The video streaming sector has become far more competitive over the last year, with a host of strong contenders to Netflix’s throne arriving onto the scene. Notable newcomers include Disney+, Apple TV+, HBO Max and Peacock, and while they have a lot of ground to make up on the market leader, competition among these emerging platforms has been fierce. They’ve all sought a foothold on the market with strong launch line-ups, but one show on these services has really outgunned the opposition.
According to research from viewership measurement firm Parrot Analytics, Disney’s The Mandalorian is by far the most in-demand original show on any new streaming platform. In fact, interest in the Star Wars tie-in was found to be 55% higher than for the average TV show at the time of the study. Disney has not revealed official viewing figures for the series, but no doubt it helped the platform get off to a solid start, with 10 million sign-ups recorded in its first 24 hours.
Apple TV’s original content also appears to be performing well, with three of its flagship shows attracting higher-than-average interest. These were See, For All Mankind and Dickinson, though The Morning Show falling slightly below average is something of a surprise given the fanfare that surrounded its release.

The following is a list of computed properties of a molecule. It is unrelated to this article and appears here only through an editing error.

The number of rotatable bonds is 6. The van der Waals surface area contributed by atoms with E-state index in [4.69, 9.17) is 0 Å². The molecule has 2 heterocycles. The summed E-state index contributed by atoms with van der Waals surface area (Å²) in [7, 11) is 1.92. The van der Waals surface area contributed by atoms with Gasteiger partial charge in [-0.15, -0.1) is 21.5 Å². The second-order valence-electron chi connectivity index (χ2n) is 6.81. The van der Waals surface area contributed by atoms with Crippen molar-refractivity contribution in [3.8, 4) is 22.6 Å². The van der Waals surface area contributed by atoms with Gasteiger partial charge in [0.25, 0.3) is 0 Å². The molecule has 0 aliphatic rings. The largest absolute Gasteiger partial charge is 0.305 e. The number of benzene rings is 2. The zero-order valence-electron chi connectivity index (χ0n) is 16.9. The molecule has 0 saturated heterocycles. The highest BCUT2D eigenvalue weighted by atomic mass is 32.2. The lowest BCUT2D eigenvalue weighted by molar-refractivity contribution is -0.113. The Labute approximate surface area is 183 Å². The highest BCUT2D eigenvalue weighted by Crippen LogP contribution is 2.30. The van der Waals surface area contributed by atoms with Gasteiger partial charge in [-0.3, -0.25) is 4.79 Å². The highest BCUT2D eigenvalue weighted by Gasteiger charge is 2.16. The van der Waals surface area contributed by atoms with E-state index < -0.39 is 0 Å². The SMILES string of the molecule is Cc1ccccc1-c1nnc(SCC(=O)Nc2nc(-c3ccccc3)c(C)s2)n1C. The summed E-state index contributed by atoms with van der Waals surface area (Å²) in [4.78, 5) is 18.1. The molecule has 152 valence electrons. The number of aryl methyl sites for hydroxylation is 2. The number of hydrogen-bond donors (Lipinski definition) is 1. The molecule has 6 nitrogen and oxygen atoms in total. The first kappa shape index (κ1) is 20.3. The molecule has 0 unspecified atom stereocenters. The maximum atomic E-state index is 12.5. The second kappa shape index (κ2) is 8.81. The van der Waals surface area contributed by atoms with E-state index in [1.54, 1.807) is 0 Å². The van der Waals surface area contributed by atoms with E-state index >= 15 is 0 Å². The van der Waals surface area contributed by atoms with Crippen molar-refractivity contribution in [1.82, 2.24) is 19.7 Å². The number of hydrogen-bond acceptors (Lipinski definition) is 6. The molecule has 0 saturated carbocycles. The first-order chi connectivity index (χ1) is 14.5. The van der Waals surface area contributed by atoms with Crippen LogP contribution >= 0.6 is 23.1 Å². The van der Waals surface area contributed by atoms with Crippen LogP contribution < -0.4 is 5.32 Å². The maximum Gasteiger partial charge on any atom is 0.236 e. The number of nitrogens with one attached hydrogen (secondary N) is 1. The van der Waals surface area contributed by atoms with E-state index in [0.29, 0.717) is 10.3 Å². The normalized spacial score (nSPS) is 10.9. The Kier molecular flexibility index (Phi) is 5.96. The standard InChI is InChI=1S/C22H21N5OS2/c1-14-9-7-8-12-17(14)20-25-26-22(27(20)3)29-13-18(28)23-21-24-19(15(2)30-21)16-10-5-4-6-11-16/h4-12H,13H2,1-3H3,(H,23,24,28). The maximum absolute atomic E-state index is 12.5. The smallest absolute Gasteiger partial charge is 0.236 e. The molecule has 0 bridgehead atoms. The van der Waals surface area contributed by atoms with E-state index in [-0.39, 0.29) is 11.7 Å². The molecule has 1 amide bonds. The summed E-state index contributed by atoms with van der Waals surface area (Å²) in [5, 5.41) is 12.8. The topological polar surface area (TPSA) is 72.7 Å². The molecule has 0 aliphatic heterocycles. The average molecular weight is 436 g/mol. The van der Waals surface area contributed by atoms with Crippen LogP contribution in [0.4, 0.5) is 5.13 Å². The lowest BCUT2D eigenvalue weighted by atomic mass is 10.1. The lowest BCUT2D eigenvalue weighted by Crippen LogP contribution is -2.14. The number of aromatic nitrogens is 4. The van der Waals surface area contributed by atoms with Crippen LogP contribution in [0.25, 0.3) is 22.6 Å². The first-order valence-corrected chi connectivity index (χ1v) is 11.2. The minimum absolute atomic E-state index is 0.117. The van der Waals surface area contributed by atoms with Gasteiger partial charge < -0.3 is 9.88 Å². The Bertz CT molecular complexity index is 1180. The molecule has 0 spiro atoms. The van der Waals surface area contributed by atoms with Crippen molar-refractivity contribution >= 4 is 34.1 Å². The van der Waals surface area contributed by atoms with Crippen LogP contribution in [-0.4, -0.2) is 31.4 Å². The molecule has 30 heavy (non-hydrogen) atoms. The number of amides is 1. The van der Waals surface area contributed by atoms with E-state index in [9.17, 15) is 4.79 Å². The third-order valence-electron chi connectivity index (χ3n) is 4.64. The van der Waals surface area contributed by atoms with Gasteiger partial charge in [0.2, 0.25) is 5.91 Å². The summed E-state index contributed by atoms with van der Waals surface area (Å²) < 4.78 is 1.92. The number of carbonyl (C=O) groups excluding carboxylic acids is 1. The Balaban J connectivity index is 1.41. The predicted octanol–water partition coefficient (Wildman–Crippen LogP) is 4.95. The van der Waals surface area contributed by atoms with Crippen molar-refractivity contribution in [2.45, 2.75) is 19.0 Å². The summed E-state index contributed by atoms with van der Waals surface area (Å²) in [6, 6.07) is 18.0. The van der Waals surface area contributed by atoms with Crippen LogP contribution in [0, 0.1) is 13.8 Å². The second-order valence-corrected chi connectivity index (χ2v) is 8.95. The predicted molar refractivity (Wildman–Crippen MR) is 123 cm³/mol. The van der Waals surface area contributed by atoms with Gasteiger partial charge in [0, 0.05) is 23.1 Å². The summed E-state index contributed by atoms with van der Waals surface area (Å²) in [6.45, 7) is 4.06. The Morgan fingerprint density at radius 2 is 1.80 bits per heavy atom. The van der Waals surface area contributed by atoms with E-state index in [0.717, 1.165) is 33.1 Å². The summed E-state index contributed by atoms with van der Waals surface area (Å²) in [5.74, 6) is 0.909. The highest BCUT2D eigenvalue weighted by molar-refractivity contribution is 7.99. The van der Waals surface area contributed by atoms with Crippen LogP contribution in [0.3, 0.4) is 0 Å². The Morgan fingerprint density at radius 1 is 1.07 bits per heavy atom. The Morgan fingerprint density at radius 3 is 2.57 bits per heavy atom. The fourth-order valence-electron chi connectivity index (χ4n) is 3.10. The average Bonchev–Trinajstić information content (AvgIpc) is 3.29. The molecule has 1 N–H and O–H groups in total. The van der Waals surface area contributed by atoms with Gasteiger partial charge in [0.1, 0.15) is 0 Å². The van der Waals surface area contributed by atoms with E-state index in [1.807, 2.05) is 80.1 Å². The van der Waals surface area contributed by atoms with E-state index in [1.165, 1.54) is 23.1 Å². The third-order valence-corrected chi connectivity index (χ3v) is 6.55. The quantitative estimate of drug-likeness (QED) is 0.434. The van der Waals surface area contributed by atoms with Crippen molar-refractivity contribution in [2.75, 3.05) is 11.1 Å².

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Meanwhile, HBO Max enjoyed above-average demand for its array of Looney Tunes Cartoons, while Peacock’s heaviest hitters were Curious George and Brave New World. All of these services were, and still are, in their infancy when the study was carried out, so it will be interesting to see how things change over time.
In any case, one thing that can be gleaned from this is the might of The Mandalorian. It far surpassed any of the competition and was likely a driving force behind the promising start Disney+ got off to. While the opposition has some killer content of their own on the way, it will be difficult to compete with the Star Wars show’s second season, due to hit in October this year. After all, Baby Yoda mania is unlikely to die down anytime soon.
Source: The Hollywood Reporter